Shutterflex window louvres and shutters are manufactured from Australian aluminium, one of the most sustainable metals around. It is recyclable, and studies have shown that over two-thirds of all the aluminium ever produced is still in use today and that 95% of the aluminium used in buildings gets recycled. The durable qualities of the metal and the existence of recycling infrastructure means that any aluminium product can always be recycled and reused for the manufacture of something else again.
Today’s soft drink can could very well form part of tomorrow’s sunshade!
Aluminium is lightweight, and combined with its durability, can result in dramatic fuel and emissions savings during project installations and also makes it cheaper and easier to transport and handle on-site. There’s also a human sustainability aspect, as by being easier and lighter to handle, aluminium window louvres also reduce the risk of manual handling injuries.
A significant volume of wasted building materials goes into landfill sites at a cost to both the economy and the environment, and others are recycled at a cost to the community. Aluminium is recycled in a way that pays for itself because it can usually be recycled in a single process that uses up to 95% less energy than the initial creation of the metal from raw ore (bauxite).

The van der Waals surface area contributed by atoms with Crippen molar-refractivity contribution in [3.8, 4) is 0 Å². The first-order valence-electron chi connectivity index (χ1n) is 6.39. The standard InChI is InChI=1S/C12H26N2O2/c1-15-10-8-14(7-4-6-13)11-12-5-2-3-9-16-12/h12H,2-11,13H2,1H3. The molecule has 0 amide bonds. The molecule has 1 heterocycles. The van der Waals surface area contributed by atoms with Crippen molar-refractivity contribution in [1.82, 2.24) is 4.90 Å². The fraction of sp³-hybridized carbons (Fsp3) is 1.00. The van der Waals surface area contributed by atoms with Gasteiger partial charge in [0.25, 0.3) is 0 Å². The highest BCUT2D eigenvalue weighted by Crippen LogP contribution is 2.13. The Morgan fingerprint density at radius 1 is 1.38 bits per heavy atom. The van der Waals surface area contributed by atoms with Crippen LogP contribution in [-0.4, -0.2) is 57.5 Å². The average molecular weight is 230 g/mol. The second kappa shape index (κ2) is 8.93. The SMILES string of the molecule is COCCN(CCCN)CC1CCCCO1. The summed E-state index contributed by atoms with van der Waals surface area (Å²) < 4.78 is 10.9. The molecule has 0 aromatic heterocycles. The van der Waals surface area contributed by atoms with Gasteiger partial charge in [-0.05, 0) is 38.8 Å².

As almost all aluminium used in construction is recycled, the considerable energy invested in the production of primary aluminium is effectively constantly reinvested into other products. The aluminium industry is also working to increase their energy efficiency and lower the emissions of the aluminium production process through developing new technologies.
Aluminium’s versatility includes the capacity to be finished in a wide variety of ways, such as a timber grain finish produced through a photo imaging process, creating a product that looks like timber while reducing the pressure on our forest resources for construction timber.
“Aluminium recycling thus not only represents good urban house-keeping, it provides major energy benefits today and tomorrow.” Professor Thomas E. Graedel, Yale School of Forestry and Environmental Science